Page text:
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Abstract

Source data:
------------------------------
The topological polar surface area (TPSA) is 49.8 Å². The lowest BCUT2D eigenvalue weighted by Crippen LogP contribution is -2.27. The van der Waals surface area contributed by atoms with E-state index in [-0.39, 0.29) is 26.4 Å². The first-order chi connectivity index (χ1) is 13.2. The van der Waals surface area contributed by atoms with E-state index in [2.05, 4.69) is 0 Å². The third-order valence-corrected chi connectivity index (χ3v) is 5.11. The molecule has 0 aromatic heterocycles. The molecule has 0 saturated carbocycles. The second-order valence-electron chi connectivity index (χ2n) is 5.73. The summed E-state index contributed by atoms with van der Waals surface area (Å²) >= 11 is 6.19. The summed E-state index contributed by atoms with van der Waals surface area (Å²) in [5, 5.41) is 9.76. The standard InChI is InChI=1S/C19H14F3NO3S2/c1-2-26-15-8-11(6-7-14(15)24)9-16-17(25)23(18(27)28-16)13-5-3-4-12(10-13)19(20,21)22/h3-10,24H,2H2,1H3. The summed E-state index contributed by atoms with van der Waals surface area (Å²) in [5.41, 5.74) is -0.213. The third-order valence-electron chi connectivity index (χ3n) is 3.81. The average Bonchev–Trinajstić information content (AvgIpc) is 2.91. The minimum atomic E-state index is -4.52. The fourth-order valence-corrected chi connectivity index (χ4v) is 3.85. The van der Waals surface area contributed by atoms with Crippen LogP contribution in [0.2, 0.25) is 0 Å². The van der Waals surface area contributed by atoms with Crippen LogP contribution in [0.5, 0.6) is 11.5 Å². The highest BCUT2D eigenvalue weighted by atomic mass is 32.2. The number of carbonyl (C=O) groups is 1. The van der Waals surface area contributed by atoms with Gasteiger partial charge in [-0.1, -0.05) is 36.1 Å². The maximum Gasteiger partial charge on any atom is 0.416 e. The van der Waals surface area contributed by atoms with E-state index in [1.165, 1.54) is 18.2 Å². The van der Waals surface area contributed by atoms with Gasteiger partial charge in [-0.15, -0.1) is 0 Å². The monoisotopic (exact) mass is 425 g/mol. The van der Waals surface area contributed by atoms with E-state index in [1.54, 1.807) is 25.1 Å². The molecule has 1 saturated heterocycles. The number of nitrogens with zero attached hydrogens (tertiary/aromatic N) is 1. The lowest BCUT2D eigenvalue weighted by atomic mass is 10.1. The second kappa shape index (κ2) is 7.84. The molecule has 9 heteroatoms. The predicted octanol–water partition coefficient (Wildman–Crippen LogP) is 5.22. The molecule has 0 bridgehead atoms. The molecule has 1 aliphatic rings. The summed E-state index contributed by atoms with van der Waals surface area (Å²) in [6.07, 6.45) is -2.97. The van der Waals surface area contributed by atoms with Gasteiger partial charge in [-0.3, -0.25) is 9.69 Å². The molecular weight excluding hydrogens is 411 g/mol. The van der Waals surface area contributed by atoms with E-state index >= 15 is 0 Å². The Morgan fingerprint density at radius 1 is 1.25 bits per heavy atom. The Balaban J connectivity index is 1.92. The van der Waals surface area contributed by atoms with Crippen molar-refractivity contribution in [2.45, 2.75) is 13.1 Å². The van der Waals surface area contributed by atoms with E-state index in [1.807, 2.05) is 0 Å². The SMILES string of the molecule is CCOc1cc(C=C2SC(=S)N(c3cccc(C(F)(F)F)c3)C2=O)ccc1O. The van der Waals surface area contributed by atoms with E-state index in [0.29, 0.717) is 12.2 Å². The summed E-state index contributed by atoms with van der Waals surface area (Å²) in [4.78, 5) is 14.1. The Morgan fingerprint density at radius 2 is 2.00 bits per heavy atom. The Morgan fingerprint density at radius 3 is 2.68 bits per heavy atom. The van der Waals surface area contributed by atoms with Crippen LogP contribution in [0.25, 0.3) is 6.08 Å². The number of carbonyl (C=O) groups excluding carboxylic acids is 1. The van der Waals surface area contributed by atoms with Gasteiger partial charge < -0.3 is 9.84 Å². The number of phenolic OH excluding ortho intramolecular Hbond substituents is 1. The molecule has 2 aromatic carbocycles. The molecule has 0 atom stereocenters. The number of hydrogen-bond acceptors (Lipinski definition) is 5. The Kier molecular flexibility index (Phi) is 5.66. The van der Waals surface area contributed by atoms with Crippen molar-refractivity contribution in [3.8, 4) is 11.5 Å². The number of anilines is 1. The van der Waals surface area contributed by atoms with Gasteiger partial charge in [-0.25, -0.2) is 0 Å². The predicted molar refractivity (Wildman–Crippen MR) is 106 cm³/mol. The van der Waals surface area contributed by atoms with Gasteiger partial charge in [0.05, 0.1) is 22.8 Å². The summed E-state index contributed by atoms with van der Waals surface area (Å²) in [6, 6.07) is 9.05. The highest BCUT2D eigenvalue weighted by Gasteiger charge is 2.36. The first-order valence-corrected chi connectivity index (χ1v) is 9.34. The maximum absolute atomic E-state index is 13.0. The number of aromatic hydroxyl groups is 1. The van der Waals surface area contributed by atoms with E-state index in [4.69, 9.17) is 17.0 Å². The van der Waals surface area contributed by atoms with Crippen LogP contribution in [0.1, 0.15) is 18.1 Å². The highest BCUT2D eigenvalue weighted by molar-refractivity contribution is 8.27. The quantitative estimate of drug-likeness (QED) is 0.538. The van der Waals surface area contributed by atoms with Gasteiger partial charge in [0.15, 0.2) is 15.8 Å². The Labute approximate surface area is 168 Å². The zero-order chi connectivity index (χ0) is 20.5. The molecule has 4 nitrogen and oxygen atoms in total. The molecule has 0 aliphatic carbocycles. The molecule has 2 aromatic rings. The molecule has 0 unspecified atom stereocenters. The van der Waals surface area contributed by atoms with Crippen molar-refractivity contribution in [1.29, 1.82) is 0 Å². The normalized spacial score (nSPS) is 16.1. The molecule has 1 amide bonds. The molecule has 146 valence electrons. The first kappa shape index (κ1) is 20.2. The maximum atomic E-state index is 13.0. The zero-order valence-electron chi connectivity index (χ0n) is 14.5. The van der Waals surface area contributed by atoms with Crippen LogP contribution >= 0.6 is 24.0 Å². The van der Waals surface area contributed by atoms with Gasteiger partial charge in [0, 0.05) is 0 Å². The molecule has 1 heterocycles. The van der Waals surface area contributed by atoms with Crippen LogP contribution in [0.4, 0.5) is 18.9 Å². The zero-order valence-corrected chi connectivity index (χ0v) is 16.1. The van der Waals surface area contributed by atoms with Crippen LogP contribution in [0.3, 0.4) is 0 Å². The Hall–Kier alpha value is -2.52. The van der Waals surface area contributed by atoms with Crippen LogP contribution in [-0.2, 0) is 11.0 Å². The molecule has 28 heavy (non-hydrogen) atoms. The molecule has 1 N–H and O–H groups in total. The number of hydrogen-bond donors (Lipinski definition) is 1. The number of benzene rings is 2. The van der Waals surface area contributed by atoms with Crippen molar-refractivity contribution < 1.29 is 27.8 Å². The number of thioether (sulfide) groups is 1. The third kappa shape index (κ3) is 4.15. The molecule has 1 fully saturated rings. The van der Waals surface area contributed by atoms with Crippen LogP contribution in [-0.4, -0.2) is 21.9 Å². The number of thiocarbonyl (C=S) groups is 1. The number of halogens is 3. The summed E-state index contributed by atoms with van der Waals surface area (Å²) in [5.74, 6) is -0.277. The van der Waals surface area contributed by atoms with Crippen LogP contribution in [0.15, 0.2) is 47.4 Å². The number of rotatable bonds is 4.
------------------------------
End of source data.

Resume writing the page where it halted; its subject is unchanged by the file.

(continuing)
A choice experiment with real products was used to investigate consumer willingness to pay (WTP) for several low-input attributes of turfgrasses. The choice scenarios consisted of turfgrass plots, which varied in aesthetic quality characteristics and were labeled with differing levels of maintenance requirements (irrigation, fertilizer, etc.), shade adaptation, origin, and price. A mixed logit model was used to analyze the choice data and estimate consumer WTP. Our results suggest that low-input maintenance attributes significantly influence consumer choice behavior and identify a strong consumer preference for reduced irrigation and mowing requirements. The introduction of low-input turfgrasses could be a viable strategy for reducing the maintenance inputs and costs for residential lawn care.

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